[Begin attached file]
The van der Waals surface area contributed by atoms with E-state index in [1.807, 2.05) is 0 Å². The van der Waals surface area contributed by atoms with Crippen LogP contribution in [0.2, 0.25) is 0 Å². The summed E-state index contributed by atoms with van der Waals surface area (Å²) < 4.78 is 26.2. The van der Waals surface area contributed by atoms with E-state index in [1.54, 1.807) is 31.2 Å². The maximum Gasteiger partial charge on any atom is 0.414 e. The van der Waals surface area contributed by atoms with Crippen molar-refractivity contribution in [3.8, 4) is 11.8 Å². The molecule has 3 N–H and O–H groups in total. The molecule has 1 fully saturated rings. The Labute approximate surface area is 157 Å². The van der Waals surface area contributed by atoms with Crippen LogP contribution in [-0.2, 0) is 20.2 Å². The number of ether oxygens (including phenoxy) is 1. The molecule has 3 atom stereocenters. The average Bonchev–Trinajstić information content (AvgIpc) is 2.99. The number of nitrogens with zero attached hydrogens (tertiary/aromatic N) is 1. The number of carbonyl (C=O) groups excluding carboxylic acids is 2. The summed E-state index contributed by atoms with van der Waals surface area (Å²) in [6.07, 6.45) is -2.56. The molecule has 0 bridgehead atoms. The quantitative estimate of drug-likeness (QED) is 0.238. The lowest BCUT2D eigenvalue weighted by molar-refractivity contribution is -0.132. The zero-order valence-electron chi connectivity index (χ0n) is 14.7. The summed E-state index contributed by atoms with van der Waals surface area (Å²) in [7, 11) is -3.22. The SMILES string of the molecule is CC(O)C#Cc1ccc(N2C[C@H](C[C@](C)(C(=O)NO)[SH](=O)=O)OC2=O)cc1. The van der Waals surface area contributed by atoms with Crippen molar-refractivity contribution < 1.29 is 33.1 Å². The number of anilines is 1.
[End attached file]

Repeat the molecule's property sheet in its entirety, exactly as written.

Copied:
The van der Waals surface area contributed by atoms with E-state index in [1.807, 2.05) is 0 Å². The van der Waals surface area contributed by atoms with Crippen LogP contribution in [0.2, 0.25) is 0 Å². The summed E-state index contributed by atoms with van der Waals surface area (Å²) < 4.78 is 26.2. The van der Waals surface area contributed by atoms with E-state index in [1.54, 1.807) is 31.2 Å². The maximum Gasteiger partial charge on any atom is 0.414 e. The van der Waals surface area contributed by atoms with Crippen molar-refractivity contribution in [3.8, 4) is 11.8 Å². The molecule has 3 N–H and O–H groups in total. The molecule has 1 fully saturated rings. The Labute approximate surface area is 157 Å². The van der Waals surface area contributed by atoms with Crippen LogP contribution in [-0.2, 0) is 20.2 Å². The number of ether oxygens (including phenoxy) is 1. The molecule has 3 atom stereocenters. The average Bonchev–Trinajstić information content (AvgIpc) is 2.99. The number of nitrogens with zero attached hydrogens (tertiary/aromatic N) is 1. The number of carbonyl (C=O) groups excluding carboxylic acids is 2. The summed E-state index contributed by atoms with van der Waals surface area (Å²) in [6.07, 6.45) is -2.56. The molecule has 0 bridgehead atoms. The quantitative estimate of drug-likeness (QED) is 0.238. The lowest BCUT2D eigenvalue weighted by molar-refractivity contribution is -0.132. The zero-order valence-electron chi connectivity index (χ0n) is 14.7. The summed E-state index contributed by atoms with van der Waals surface area (Å²) in [7, 11) is -3.22. The SMILES string of the molecule is CC(O)C#Cc1ccc(N2C[C@H](C[C@](C)(C(=O)NO)[SH](=O)=O)OC2=O)cc1. The van der Waals surface area contributed by atoms with Crippen molar-refractivity contribution < 1.29 is 33.1 Å². The number of anilines is 1.